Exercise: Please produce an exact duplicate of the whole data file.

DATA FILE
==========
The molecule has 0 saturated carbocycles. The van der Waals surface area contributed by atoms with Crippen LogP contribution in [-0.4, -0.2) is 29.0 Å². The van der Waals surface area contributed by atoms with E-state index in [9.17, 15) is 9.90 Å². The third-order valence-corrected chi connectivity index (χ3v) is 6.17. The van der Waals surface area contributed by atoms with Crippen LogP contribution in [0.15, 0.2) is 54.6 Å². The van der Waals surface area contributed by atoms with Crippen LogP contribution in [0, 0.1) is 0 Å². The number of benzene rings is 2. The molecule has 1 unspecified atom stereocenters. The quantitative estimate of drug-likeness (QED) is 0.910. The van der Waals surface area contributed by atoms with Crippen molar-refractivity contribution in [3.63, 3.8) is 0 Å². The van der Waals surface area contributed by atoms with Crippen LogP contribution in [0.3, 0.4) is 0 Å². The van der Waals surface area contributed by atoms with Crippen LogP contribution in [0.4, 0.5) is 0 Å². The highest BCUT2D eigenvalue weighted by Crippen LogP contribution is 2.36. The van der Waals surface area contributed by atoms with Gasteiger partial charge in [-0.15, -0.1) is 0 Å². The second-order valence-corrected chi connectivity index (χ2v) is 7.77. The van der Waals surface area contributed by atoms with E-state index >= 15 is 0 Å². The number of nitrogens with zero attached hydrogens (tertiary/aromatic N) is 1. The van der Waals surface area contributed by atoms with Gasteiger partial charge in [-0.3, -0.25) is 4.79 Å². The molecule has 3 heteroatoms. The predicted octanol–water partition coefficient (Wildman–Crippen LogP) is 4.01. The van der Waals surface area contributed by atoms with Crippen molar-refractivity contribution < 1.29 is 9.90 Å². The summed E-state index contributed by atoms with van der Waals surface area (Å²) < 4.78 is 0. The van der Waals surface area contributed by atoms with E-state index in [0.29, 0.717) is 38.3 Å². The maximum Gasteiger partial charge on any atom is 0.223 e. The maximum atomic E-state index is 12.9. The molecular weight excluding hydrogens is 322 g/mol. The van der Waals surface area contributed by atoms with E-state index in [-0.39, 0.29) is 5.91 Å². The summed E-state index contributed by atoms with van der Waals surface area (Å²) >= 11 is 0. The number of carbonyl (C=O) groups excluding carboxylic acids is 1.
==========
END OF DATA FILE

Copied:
The molecule has 0 saturated carbocycles. The van der Waals surface area contributed by atoms with Crippen LogP contribution in [-0.4, -0.2) is 29.0 Å². The van der Waals surface area contributed by atoms with E-state index in [9.17, 15) is 9.90 Å². The third-order valence-corrected chi connectivity index (χ3v) is 6.17. The van der Waals surface area contributed by atoms with Crippen LogP contribution in [0.15, 0.2) is 54.6 Å². The van der Waals surface area contributed by atoms with Crippen LogP contribution in [0, 0.1) is 0 Å². The number of benzene rings is 2. The molecule has 1 unspecified atom stereocenters. The quantitative estimate of drug-likeness (QED) is 0.910. The van der Waals surface area contributed by atoms with Crippen molar-refractivity contribution in [3.63, 3.8) is 0 Å². The van der Waals surface area contributed by atoms with Crippen LogP contribution in [0.3, 0.4) is 0 Å². The van der Waals surface area contributed by atoms with Crippen LogP contribution in [0.4, 0.5) is 0 Å². The highest BCUT2D eigenvalue weighted by Crippen LogP contribution is 2.36. The van der Waals surface area contributed by atoms with Gasteiger partial charge in [-0.15, -0.1) is 0 Å². The second-order valence-corrected chi connectivity index (χ2v) is 7.77. The van der Waals surface area contributed by atoms with E-state index >= 15 is 0 Å². The number of nitrogens with zero attached hydrogens (tertiary/aromatic N) is 1. The van der Waals surface area contributed by atoms with Gasteiger partial charge in [-0.3, -0.25) is 4.79 Å². The molecule has 3 heteroatoms. The predicted octanol–water partition coefficient (Wildman–Crippen LogP) is 4.01. The van der Waals surface area contributed by atoms with Crippen molar-refractivity contribution < 1.29 is 9.90 Å². The summed E-state index contributed by atoms with van der Waals surface area (Å²) < 4.78 is 0. The van der Waals surface area contributed by atoms with E-state index in [0.29, 0.717) is 38.3 Å². The maximum Gasteiger partial charge on any atom is 0.223 e. The maximum atomic E-state index is 12.9. The molecular weight excluding hydrogens is 322 g/mol. The van der Waals surface area contributed by atoms with E-state index in [-0.39, 0.29) is 5.91 Å². The summed E-state index contributed by atoms with van der Waals surface area (Å²) >= 11 is 0. The number of carbonyl (C=O) groups excluding carboxylic acids is 1.